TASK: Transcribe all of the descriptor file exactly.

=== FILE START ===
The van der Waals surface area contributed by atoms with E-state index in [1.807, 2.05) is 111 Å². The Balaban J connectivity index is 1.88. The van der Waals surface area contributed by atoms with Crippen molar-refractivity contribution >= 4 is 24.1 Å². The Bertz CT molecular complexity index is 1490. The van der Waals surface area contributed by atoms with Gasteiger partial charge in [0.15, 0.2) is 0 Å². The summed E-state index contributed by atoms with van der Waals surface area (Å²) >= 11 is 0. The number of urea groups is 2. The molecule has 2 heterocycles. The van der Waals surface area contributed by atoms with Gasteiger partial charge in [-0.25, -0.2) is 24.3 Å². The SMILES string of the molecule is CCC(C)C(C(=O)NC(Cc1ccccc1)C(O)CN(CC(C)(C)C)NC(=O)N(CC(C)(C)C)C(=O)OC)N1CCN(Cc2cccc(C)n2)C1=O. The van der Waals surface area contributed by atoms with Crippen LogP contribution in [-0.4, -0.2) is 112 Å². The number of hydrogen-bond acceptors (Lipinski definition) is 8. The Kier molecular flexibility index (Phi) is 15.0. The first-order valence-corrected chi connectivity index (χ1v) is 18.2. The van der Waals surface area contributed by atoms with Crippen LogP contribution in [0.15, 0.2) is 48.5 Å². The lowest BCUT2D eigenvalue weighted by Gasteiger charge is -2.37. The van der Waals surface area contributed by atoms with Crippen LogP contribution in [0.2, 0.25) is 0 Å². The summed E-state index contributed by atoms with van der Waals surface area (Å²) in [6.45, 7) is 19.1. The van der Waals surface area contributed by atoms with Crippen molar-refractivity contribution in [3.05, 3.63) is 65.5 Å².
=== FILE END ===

The van der Waals surface area contributed by atoms with E-state index in [1.807, 2.05) is 111 Å². The Balaban J connectivity index is 1.88. The van der Waals surface area contributed by atoms with Crippen molar-refractivity contribution >= 4 is 24.1 Å². The Bertz CT molecular complexity index is 1490. The van der Waals surface area contributed by atoms with Gasteiger partial charge in [0.15, 0.2) is 0 Å². The summed E-state index contributed by atoms with van der Waals surface area (Å²) >= 11 is 0. The number of urea groups is 2. The molecule has 2 heterocycles. The van der Waals surface area contributed by atoms with Gasteiger partial charge in [-0.25, -0.2) is 24.3 Å². The SMILES string of the molecule is CCC(C)C(C(=O)NC(Cc1ccccc1)C(O)CN(CC(C)(C)C)NC(=O)N(CC(C)(C)C)C(=O)OC)N1CCN(Cc2cccc(C)n2)C1=O. The van der Waals surface area contributed by atoms with Crippen LogP contribution in [-0.4, -0.2) is 112 Å². The number of hydrogen-bond acceptors (Lipinski definition) is 8. The Kier molecular flexibility index (Phi) is 15.0. The first-order valence-corrected chi connectivity index (χ1v) is 18.2. The van der Waals surface area contributed by atoms with Crippen LogP contribution in [0.15, 0.2) is 48.5 Å². The lowest BCUT2D eigenvalue weighted by Gasteiger charge is -2.37. The van der Waals surface area contributed by atoms with Crippen LogP contribution in [0.2, 0.25) is 0 Å². The summed E-state index contributed by atoms with van der Waals surface area (Å²) in [6.45, 7) is 19.1. The van der Waals surface area contributed by atoms with Crippen molar-refractivity contribution in [3.05, 3.63) is 65.5 Å².